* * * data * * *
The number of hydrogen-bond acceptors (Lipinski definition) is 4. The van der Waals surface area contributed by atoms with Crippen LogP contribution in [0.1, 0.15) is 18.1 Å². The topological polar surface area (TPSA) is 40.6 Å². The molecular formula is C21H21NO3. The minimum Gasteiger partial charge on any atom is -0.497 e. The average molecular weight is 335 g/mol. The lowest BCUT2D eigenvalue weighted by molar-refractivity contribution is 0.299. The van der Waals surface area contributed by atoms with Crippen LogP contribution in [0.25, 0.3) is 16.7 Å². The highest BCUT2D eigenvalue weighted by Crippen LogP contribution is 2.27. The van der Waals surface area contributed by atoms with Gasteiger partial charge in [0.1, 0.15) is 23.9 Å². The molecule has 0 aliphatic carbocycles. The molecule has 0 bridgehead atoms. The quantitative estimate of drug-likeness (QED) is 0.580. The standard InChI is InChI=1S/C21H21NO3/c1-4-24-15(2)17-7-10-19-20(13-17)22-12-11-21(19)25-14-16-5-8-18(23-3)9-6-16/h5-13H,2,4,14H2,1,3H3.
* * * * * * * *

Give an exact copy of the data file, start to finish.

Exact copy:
The number of hydrogen-bond acceptors (Lipinski definition) is 4. The van der Waals surface area contributed by atoms with Crippen LogP contribution in [0.1, 0.15) is 18.1 Å². The topological polar surface area (TPSA) is 40.6 Å². The molecular formula is C21H21NO3. The minimum Gasteiger partial charge on any atom is -0.497 e. The average molecular weight is 335 g/mol. The lowest BCUT2D eigenvalue weighted by molar-refractivity contribution is 0.299. The van der Waals surface area contributed by atoms with Crippen LogP contribution in [0.25, 0.3) is 16.7 Å². The highest BCUT2D eigenvalue weighted by Crippen LogP contribution is 2.27. The van der Waals surface area contributed by atoms with Gasteiger partial charge in [0.1, 0.15) is 23.9 Å². The molecule has 0 aliphatic carbocycles. The molecule has 0 bridgehead atoms. The quantitative estimate of drug-likeness (QED) is 0.580. The standard InChI is InChI=1S/C21H21NO3/c1-4-24-15(2)17-7-10-19-20(13-17)22-12-11-21(19)25-14-16-5-8-18(23-3)9-6-16/h5-13H,2,4,14H2,1,3H3.